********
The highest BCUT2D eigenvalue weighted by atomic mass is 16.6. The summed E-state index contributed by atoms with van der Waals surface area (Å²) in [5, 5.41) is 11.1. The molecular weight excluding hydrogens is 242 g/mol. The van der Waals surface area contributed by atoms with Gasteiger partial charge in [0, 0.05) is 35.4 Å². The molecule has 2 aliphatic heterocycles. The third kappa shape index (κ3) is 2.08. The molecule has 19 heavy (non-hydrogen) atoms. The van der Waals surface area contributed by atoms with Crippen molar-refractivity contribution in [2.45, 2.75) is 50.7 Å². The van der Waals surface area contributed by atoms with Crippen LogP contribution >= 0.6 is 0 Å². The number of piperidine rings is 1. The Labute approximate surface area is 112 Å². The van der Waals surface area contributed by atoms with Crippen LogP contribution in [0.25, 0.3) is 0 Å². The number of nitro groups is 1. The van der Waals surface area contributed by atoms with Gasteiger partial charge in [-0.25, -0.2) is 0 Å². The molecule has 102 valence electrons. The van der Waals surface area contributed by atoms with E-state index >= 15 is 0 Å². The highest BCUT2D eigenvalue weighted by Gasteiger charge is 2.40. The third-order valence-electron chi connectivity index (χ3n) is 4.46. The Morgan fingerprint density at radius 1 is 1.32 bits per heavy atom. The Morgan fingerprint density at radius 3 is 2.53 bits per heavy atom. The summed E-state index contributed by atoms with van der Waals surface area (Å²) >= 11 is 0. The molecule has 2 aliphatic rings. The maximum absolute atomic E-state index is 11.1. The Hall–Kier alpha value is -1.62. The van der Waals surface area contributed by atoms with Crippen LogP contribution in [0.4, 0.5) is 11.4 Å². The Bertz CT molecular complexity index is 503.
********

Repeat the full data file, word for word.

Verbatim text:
The highest BCUT2D eigenvalue weighted by atomic mass is 16.6. The summed E-state index contributed by atoms with van der Waals surface area (Å²) in [5, 5.41) is 11.1. The molecular weight excluding hydrogens is 242 g/mol. The van der Waals surface area contributed by atoms with Gasteiger partial charge in [0, 0.05) is 35.4 Å². The molecule has 2 aliphatic heterocycles. The third kappa shape index (κ3) is 2.08. The molecule has 19 heavy (non-hydrogen) atoms. The van der Waals surface area contributed by atoms with Crippen molar-refractivity contribution in [2.45, 2.75) is 50.7 Å². The van der Waals surface area contributed by atoms with Crippen LogP contribution >= 0.6 is 0 Å². The number of piperidine rings is 1. The Labute approximate surface area is 112 Å². The van der Waals surface area contributed by atoms with Crippen LogP contribution in [0.25, 0.3) is 0 Å². The number of nitro groups is 1. The van der Waals surface area contributed by atoms with Gasteiger partial charge in [-0.25, -0.2) is 0 Å². The molecule has 102 valence electrons. The van der Waals surface area contributed by atoms with E-state index >= 15 is 0 Å². The highest BCUT2D eigenvalue weighted by Gasteiger charge is 2.40. The third-order valence-electron chi connectivity index (χ3n) is 4.46. The Morgan fingerprint density at radius 1 is 1.32 bits per heavy atom. The Morgan fingerprint density at radius 3 is 2.53 bits per heavy atom. The summed E-state index contributed by atoms with van der Waals surface area (Å²) >= 11 is 0. The molecule has 2 aliphatic rings. The maximum absolute atomic E-state index is 11.1. The Hall–Kier alpha value is -1.62. The van der Waals surface area contributed by atoms with Crippen LogP contribution in [0.4, 0.5) is 11.4 Å². The Bertz CT molecular complexity index is 503.